Reintegration assistance after prison

Follow-up on the Prison and Probation Service’s work
with special reintegration assistance measures. English version of report 2017:17.

Within three years of release from prison, two out of five persons commit a new offence sanctionable by prison or probation. The National Council for Crime Prevention (Brå) has studied the Prison and Probation Service’s work with special reintegration assistance measures in Sweden.

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This is a summary of the original Swedish Brå report 2017:17

Well-functioning reintegration assistance entails that the substance of the various forms of reintegration assistance correspond to the intended purpose and that the clients who need some form of reintegration assistance satisfy the prerequisites necessary to utilise it. In respect of the substance of the measures, Brå’s assessment is that they prepare the clients, in various ways, for a return to the community. According to several of the studies, one of the measures – enhanced day release – also leads to a reduction of the percentage of recidivists. Although no significant effect has been observed for other measures, it is not unreasonable that these measures could be structured to have effect which prevents recidivism. However, this requires a concerted effort to match each individual client with a measure that meets their needs.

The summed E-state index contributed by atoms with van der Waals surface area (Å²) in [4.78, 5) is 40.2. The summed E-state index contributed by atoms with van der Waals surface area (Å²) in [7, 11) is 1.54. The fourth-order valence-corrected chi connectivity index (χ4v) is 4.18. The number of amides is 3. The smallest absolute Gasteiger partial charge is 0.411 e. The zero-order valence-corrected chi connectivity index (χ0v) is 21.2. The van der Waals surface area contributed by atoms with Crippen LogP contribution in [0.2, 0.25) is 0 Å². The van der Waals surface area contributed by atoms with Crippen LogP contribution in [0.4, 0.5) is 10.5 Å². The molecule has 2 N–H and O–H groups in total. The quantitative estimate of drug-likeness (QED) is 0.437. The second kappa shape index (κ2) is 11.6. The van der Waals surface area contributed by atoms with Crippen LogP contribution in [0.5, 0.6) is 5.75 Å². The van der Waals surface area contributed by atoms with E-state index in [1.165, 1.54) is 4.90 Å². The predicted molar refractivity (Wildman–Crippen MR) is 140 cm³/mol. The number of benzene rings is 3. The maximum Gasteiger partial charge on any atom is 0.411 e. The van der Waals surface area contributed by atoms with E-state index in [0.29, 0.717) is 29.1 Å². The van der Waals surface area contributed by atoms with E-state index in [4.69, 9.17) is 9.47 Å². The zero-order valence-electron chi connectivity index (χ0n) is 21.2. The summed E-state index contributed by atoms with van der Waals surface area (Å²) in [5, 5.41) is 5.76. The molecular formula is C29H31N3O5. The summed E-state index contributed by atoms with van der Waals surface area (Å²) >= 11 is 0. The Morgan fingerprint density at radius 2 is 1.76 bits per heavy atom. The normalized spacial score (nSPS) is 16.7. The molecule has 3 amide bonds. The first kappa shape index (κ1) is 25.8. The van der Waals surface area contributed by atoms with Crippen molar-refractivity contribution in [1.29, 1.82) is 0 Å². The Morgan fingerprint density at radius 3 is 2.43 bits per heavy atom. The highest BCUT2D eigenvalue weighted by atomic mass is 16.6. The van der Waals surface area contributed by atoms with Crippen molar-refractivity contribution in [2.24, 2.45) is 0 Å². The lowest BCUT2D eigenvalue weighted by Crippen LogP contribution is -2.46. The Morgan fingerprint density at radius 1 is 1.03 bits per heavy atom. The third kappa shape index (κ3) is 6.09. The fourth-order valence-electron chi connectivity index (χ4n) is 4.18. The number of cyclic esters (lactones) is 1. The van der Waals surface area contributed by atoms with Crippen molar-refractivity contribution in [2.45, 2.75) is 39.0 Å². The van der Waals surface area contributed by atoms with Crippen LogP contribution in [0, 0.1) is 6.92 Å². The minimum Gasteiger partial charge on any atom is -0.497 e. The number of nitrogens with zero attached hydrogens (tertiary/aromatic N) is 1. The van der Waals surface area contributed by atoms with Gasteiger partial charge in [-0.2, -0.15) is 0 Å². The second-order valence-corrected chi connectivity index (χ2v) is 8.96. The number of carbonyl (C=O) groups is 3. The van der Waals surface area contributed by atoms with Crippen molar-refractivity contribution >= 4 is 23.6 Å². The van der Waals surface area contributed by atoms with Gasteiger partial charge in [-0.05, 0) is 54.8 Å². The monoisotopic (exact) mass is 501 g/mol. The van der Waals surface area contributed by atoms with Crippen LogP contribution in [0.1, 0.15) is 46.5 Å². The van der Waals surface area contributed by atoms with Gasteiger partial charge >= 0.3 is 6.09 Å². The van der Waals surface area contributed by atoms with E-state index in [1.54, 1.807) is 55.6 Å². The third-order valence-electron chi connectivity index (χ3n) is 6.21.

In respect of the number of clients who receive reintegration assistance, there is much to indicate that more individuals could be given access to reintegration assistance. Many of the previously identified impediments to increasing the number of persons who have access to reintegration assistance remain. These primarily involve overestimating the clients’ risks, insufficient planning of measures, and insufficient interest among the clients.

The Prison and Probation Service’s development work can lead to more individuals obtaining access to reintegration assistance and improvement of the effect of the measures. However, the Prison and Probation Service has carried out similar projects with no improvement. Accordingly, it is important to follow up on and evaluate the work.

In Brå’s opinion, the Prison and Probation Service’s reintegration assistance work is knowledge-based insofar that extensive follow-up statistics are maintained. However, Brå believes that additional follow-ups and analyses which would be valuable in terms of developing the scheme. This includes, for example, studies which would illuminate the following issues:

  • What is causing the absence of effects from treatment periods?
  • What would be the consequences if individuals at a higher risk level were granted reintegration assistance to greater extent?
  • What are the possibilities for allowing a greater number of clients with limited or no Swedish language skills to participate in reintegration assistance?
  • What are the consequences of the Ny VSP on reintegration assistance work?
  • Notwithstanding substantial development work, Brå believes that there is a relatively large group of inmates who, for reasons related to time, will not come into question in respect of reintegration assistance. The Prison and Probation Service should be able to investigate whether these
    clients could, under controlled forms, be given access to computers, telephones, and the internet within the prison in order to prepare them for release.

© The Swedish National Council for Crime Prevention, 2018
Authors: Stina Holmberg, Johanna Kindgren and Linnea Littmann


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